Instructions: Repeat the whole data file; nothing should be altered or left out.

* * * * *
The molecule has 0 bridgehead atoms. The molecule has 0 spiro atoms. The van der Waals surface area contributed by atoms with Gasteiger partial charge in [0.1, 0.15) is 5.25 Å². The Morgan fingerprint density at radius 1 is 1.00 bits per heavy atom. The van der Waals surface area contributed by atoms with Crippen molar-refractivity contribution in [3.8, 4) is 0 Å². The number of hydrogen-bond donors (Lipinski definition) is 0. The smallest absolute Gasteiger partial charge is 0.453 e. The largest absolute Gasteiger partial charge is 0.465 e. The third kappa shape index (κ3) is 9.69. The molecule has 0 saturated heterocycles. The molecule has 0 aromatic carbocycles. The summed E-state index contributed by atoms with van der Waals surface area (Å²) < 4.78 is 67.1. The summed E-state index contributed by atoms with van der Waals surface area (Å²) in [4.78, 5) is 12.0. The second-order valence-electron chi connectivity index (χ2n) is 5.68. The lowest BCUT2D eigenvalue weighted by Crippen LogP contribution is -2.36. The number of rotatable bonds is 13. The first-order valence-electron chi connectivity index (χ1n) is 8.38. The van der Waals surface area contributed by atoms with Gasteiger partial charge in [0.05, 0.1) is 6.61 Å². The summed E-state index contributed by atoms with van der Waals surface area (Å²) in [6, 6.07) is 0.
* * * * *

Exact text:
The molecule has 0 bridgehead atoms. The molecule has 0 spiro atoms. The van der Waals surface area contributed by atoms with Gasteiger partial charge in [0.1, 0.15) is 5.25 Å². The Morgan fingerprint density at radius 1 is 1.00 bits per heavy atom. The van der Waals surface area contributed by atoms with Crippen molar-refractivity contribution in [3.8, 4) is 0 Å². The number of hydrogen-bond donors (Lipinski definition) is 0. The smallest absolute Gasteiger partial charge is 0.453 e. The largest absolute Gasteiger partial charge is 0.465 e. The third kappa shape index (κ3) is 9.69. The molecule has 0 saturated heterocycles. The molecule has 0 aromatic carbocycles. The summed E-state index contributed by atoms with van der Waals surface area (Å²) < 4.78 is 67.1. The summed E-state index contributed by atoms with van der Waals surface area (Å²) in [4.78, 5) is 12.0. The second-order valence-electron chi connectivity index (χ2n) is 5.68. The lowest BCUT2D eigenvalue weighted by Crippen LogP contribution is -2.36. The number of rotatable bonds is 13. The first-order valence-electron chi connectivity index (χ1n) is 8.38. The van der Waals surface area contributed by atoms with Gasteiger partial charge in [0.05, 0.1) is 6.61 Å². The summed E-state index contributed by atoms with van der Waals surface area (Å²) in [6, 6.07) is 0.